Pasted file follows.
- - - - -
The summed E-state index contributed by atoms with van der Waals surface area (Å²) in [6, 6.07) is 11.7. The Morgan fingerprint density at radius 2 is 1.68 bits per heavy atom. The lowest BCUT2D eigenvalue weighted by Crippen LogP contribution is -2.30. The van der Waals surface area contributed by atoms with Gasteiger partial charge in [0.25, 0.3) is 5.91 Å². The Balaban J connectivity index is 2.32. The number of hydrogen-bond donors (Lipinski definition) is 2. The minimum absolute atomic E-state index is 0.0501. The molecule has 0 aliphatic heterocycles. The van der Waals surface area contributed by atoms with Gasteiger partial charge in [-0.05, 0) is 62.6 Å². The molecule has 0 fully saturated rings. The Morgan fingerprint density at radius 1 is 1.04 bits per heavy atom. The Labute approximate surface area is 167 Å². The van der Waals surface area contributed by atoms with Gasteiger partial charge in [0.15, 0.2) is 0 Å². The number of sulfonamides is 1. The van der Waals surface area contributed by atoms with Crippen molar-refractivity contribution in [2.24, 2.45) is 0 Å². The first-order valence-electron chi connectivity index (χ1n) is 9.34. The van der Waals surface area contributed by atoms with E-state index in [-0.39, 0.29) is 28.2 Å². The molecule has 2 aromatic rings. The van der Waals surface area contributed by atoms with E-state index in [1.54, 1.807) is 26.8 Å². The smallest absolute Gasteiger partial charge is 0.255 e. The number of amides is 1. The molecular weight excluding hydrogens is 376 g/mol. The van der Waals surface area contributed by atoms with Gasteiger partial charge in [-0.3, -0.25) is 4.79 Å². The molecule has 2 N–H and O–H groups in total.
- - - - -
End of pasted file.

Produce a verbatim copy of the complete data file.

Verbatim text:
The summed E-state index contributed by atoms with van der Waals surface area (Å²) in [6, 6.07) is 11.7. The Morgan fingerprint density at radius 2 is 1.68 bits per heavy atom. The lowest BCUT2D eigenvalue weighted by Crippen LogP contribution is -2.30. The van der Waals surface area contributed by atoms with Gasteiger partial charge in [0.25, 0.3) is 5.91 Å². The Balaban J connectivity index is 2.32. The number of hydrogen-bond donors (Lipinski definition) is 2. The minimum absolute atomic E-state index is 0.0501. The molecule has 0 aliphatic heterocycles. The van der Waals surface area contributed by atoms with Gasteiger partial charge in [-0.05, 0) is 62.6 Å². The molecule has 0 fully saturated rings. The Morgan fingerprint density at radius 1 is 1.04 bits per heavy atom. The Labute approximate surface area is 167 Å². The van der Waals surface area contributed by atoms with Gasteiger partial charge in [0.15, 0.2) is 0 Å². The number of sulfonamides is 1. The van der Waals surface area contributed by atoms with Crippen molar-refractivity contribution in [2.24, 2.45) is 0 Å². The first-order valence-electron chi connectivity index (χ1n) is 9.34. The van der Waals surface area contributed by atoms with E-state index in [-0.39, 0.29) is 28.2 Å². The molecule has 2 aromatic rings. The van der Waals surface area contributed by atoms with E-state index in [1.54, 1.807) is 26.8 Å². The smallest absolute Gasteiger partial charge is 0.255 e. The number of amides is 1. The molecular weight excluding hydrogens is 376 g/mol. The van der Waals surface area contributed by atoms with Gasteiger partial charge in [-0.3, -0.25) is 4.79 Å². The molecule has 2 N–H and O–H groups in total.